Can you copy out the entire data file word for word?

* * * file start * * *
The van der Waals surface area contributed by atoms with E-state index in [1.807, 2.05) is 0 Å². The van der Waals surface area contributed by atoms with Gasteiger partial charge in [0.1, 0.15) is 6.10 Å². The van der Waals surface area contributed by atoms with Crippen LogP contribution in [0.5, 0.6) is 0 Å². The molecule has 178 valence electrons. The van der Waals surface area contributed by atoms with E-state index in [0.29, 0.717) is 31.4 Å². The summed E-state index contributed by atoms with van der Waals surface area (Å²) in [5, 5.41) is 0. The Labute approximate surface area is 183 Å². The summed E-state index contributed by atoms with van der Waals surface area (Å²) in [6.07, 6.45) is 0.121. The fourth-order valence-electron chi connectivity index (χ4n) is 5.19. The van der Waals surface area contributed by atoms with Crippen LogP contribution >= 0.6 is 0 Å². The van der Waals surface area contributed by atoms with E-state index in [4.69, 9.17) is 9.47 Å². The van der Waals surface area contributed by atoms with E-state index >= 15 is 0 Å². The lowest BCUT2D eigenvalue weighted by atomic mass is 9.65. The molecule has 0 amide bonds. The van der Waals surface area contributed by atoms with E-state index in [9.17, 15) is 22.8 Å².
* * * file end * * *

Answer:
The van der Waals surface area contributed by atoms with E-state index in [1.807, 2.05) is 0 Å². The van der Waals surface area contributed by atoms with Gasteiger partial charge in [0.1, 0.15) is 6.10 Å². The van der Waals surface area contributed by atoms with Crippen LogP contribution in [0.5, 0.6) is 0 Å². The molecule has 178 valence electrons. The van der Waals surface area contributed by atoms with E-state index in [0.29, 0.717) is 31.4 Å². The summed E-state index contributed by atoms with van der Waals surface area (Å²) in [5, 5.41) is 0. The Labute approximate surface area is 183 Å². The summed E-state index contributed by atoms with van der Waals surface area (Å²) in [6.07, 6.45) is 0.121. The fourth-order valence-electron chi connectivity index (χ4n) is 5.19. The van der Waals surface area contributed by atoms with Crippen LogP contribution >= 0.6 is 0 Å². The van der Waals surface area contributed by atoms with E-state index in [4.69, 9.17) is 9.47 Å². The van der Waals surface area contributed by atoms with E-state index >= 15 is 0 Å². The lowest BCUT2D eigenvalue weighted by atomic mass is 9.65. The molecule has 0 amide bonds. The van der Waals surface area contributed by atoms with E-state index in [9.17, 15) is 22.8 Å².